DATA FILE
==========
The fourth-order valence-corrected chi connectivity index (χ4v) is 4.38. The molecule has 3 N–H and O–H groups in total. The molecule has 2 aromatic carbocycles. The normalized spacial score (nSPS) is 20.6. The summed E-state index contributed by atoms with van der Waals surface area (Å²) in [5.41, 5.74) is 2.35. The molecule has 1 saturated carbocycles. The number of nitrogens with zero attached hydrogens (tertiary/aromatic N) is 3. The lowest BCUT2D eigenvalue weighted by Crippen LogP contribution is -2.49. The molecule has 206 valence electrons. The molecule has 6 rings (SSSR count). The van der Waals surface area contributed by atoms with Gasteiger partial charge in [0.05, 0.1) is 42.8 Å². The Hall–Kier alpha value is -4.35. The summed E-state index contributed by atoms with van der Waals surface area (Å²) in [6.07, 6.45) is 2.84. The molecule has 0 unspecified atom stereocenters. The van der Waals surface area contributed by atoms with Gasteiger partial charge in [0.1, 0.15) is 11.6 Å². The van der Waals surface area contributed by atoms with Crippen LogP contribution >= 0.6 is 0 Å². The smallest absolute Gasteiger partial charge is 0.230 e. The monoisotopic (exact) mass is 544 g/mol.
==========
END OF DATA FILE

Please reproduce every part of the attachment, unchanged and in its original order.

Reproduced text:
The fourth-order valence-corrected chi connectivity index (χ4v) is 4.38. The molecule has 3 N–H and O–H groups in total. The molecule has 2 aromatic carbocycles. The normalized spacial score (nSPS) is 20.6. The summed E-state index contributed by atoms with van der Waals surface area (Å²) in [5.41, 5.74) is 2.35. The molecule has 1 saturated carbocycles. The number of nitrogens with zero attached hydrogens (tertiary/aromatic N) is 3. The lowest BCUT2D eigenvalue weighted by Crippen LogP contribution is -2.49. The molecule has 206 valence electrons. The molecule has 6 rings (SSSR count). The van der Waals surface area contributed by atoms with Gasteiger partial charge in [0.05, 0.1) is 42.8 Å². The Hall–Kier alpha value is -4.35. The summed E-state index contributed by atoms with van der Waals surface area (Å²) in [6.07, 6.45) is 2.84. The molecule has 0 unspecified atom stereocenters. The van der Waals surface area contributed by atoms with Gasteiger partial charge in [0.1, 0.15) is 11.6 Å². The van der Waals surface area contributed by atoms with Crippen LogP contribution >= 0.6 is 0 Å². The smallest absolute Gasteiger partial charge is 0.230 e. The monoisotopic (exact) mass is 544 g/mol.